A North Korean cargo and passenger ferry, a major economic link for the cash-strapped communist state, has arrived at a northern Japanese port for a 24-hour visit - its first journey to Japan this year. The vessel was greeted by demonstrators and some 500 police officers.
About 100 Japanese protesters waved their fists in the air and shouted "go back home," as the Mangyongbong arrived at the port of Niigata Wednesday morning.
Many of the demonstrators were family members of those abducted by North Korean agents in Japan during the 1970's and 1980's.
The head of the association of family members, Teruaki Masumoto, shouts at the North Korean crew aboard the ship to bring back from North Korea the Japanese who were abducted. North Korea has acknowledged abducting Mr. Masumoto's sister, Rumiko, in 1978 but says she later died of a heart attack and her remains were washed away when a cemetery was flooded.
Japan disputes North Korea's accounts of a number of the reported deaths of those abducted. Family members say they believe many are still alive. Japanese officials say more than 100 people might have been abducted or were lured to North Korea and then held against their will.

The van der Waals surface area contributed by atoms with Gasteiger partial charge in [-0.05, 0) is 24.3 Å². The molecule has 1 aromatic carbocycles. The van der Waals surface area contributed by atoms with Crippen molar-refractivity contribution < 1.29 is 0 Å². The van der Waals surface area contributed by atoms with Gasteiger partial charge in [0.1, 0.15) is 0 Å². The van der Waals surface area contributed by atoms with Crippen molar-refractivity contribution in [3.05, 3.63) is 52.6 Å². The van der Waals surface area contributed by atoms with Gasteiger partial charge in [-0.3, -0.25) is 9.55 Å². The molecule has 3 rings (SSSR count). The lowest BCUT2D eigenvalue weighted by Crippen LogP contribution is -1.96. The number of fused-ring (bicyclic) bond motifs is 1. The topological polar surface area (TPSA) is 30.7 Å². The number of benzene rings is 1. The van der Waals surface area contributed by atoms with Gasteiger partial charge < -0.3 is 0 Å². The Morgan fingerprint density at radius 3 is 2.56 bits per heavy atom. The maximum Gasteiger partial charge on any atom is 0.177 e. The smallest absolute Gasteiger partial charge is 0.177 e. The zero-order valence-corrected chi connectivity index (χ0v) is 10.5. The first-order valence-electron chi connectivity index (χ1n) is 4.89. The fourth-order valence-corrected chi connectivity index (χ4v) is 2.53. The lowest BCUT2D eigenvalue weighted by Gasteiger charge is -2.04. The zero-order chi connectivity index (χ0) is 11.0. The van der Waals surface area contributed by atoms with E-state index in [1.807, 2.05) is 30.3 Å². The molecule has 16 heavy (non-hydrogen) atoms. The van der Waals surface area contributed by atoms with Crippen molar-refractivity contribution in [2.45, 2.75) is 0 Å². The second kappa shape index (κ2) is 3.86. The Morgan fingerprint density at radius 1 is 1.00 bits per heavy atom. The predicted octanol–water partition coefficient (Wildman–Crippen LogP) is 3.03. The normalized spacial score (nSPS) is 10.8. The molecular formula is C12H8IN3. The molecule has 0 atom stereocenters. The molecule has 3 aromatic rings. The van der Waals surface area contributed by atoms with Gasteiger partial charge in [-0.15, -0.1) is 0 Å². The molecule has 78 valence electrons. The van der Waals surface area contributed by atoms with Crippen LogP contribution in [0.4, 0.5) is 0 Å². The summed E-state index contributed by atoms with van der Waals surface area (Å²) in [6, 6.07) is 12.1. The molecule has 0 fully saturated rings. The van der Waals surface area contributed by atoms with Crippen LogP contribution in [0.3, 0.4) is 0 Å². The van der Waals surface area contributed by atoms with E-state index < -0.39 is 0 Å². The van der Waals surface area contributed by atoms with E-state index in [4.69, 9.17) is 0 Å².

Shortly after the 9,600 ton North Korean vessel docked on Wednesday, it was boarded by Coast Guard and customs inspectors who said they found no violations. Japan has made it more difficult for North Korean ships to enter the country by enacting tougher insurance requirements to protect against future oil spills and other accidents involving North Korea's rusting cargo fleet.
Japan and North Korea have no diplomatic relations. The Mangyongbong, the only direct ferry service between the two countries, canceled a planned voyage to Niigata in January due to a problem in obtaining the insurance required under the new regulations.
The Mangyongbong has been suspected of transporting parts for North Korea's missile program, smuggling drugs and other contraband and serving as a communications conduit for Pyongyang's intelligence agents in Japan.
Local government officials in Niigata say the ship is expected to depart Thursday with 80 tons of cargo and 200 passengers, mainly students at Korean schools in Japan and other ethnic Koreans traveling to visit relatives in the reclusive state.